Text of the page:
Massa and Alonso open to closed cockpit trials in F1

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In the wake of Jules Bianchi’s accident at last weekend’s Japanese Grand Prix, Fernando Alonso and Felipe Massa have both come out in support of a possible test for closed cockpits in Formula 1 to improve driver safety.

Bianchi sustained severe head injuries at Suzuka after crashing into a recovery vehicle in the final few laps of the race. He remains in a critical but stable condition in hospital in Japan.

The accident has left the paddock in a state of shock and sadness, with all of its thoughts and support going to Bianchi and his family at this difficult time.

It has also raised the question about closed cockpits being introduced to Formula 1, which has traditionally been an open-canopy series throughout its history.

Williams technical chief Rob Smedley explained to Autosport earlier this week that could easily be implemented in F1 to try and improve safety standards, and both Alonso and Massa backed a trial of the innovation.

“I probably tend to agree to at least check and try or test the idea,” Alonso said. “We are in 2014, we have the technology, we have aeroplanes, we have had many other samples that they use in a successful way so why not think about it?

“All the biggest accidents in motor sport over the last couple of years have been head injuries so it’s probably one part where we are not at the top of safety.

“Even in my case, in 2012 at Spa, I could probably have died there in corner one if it had been 10 centimetres closer to my head. If the technology is there and available, and there is the possibility, I would not exclude it, for sure.”

Massa was just as receptive, having himself suffered a severe head injury after being struck by a suspension spring during qualifying for the 2009 Hungarian Grand Prix.

“I totally agree with what Fernando said, so I think it would be interesting to try, it would be interesting to work on that possibility,” Massa explained. “Definitely, for my accident it would have been perfect. Maybe for Jules, I don’t know.

“But I think maybe it could have been interesting for so many different types of accident, including the one I had, but I totally agree with Fernando.

“I think it could be an option and we will see when we could try something or see something to understand if it’s positive or not, but I totally agree with him.”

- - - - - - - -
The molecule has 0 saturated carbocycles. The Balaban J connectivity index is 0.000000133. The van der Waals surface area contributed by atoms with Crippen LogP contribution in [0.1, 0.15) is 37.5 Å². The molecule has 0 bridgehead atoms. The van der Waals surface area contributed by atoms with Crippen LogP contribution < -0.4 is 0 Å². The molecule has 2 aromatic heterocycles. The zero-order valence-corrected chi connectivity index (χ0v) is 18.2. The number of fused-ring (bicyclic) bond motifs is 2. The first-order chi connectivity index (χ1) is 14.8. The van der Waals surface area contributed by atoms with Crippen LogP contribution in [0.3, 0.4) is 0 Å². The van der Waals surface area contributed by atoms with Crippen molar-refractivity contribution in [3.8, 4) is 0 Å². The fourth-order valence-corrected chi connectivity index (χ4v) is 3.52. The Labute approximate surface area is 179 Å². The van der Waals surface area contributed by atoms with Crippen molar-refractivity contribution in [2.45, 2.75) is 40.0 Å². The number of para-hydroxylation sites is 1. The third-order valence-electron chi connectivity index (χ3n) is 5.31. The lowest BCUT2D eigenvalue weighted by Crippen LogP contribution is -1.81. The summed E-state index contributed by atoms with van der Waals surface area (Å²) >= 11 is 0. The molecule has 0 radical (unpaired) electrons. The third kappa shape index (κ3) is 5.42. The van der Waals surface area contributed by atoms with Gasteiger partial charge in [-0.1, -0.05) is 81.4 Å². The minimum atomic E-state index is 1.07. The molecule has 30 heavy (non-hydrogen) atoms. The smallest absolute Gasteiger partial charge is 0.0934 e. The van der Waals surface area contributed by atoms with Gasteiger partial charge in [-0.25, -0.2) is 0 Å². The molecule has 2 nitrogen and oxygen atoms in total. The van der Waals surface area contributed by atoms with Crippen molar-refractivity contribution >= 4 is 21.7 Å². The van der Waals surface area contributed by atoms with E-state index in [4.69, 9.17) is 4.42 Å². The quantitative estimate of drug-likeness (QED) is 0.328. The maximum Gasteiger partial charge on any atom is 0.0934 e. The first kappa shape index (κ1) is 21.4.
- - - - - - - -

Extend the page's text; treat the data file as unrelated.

AJ Foyt Racing promotes Benjamin Pedersen from Indy Lights to IndyCar for 2023 season

Benjamin Pedersen AJ Foyt
AJ Foyt Racing

Benjamin Pedersen is the first driver to land a promotion from Indy Lights into IndyCar for next season as AJ Foyt Racing confirmed Wednesday he’ll be part of its 2023 lineup.

Pedersen, a 23-year-old dual citizen of Denmark and the United States, spent last season running the full Indy Lights schedule for HMD Motorsports. Linus Lundqvist, his teammate, won the Lights title, and Pedersen finished fifth in the final standings. Pedersen earned his only win earlier this month when he led every lap from the pole at Portland.

Pedersen also ran four races for HMD in 2021 with back-to-back runner-up finishes in his debut. Pedersen landed on AJ Foyt Racing team president Larry Foyt’s radar through a “trusted colleague” and Pedersen spent most of last season shadowing the IndyCar team.

His promotion to IndyCar comes ahead of all four drivers who finished ahead of him in the Indy Lights standings, including champion Lundqvist.

“We are really looking forward to having Benjamin as part of the team,” Larry Foyt said. “His enthusiasm is infectious, and he is 100 percent committed to IndyCar, AJ Foyt Racing, and doing the best he can to win races.

“It’s been great to have him embedded with the team this past season, and everyone is excited to hit the ground running when testing begins. It is also great to have a multi-year program in place, which will help him and the team grow together.”

Foyt did not announce a car number for Pedersen. Kyle Kirkwood spent his rookie season driving AJ Foyt’s flagship No. 14 but Kirkwood is moving to Andretti Autosport. The team has not yet announced if Dalton Kellett will return for a fourth season, and a third car for Tatiana Calderon was pulled from competition after seven races because of sponsorship non-payment. Shutting down Calderon’s team removed the only semi-regular female driver from the IndyCar field.

Pedersen, however, was signed to an agreement Foyt said “spans multiple seasons as the team plans to develop the young rookie and is aligned to a longer-term plan for AJ Foyt Racing.”

Pedersen was born in Copenhagen but raised in Seattle and currently lives in Indianapolis. He said his time shadowing the IndyCar team has given him a jump on his rookie preparations.

“I’ve spent a lot of time this season with AJ Foyt Racing learning the ins and outs of making the jump to IndyCar and it’s been really nice to do that in conjunction with my Indy Lights season,” Pedersen said. “IndyCar has been my target goal since I started open wheel racing in 2016. The racing, atmosphere, fans, events, tracks, etc. are all awesome.”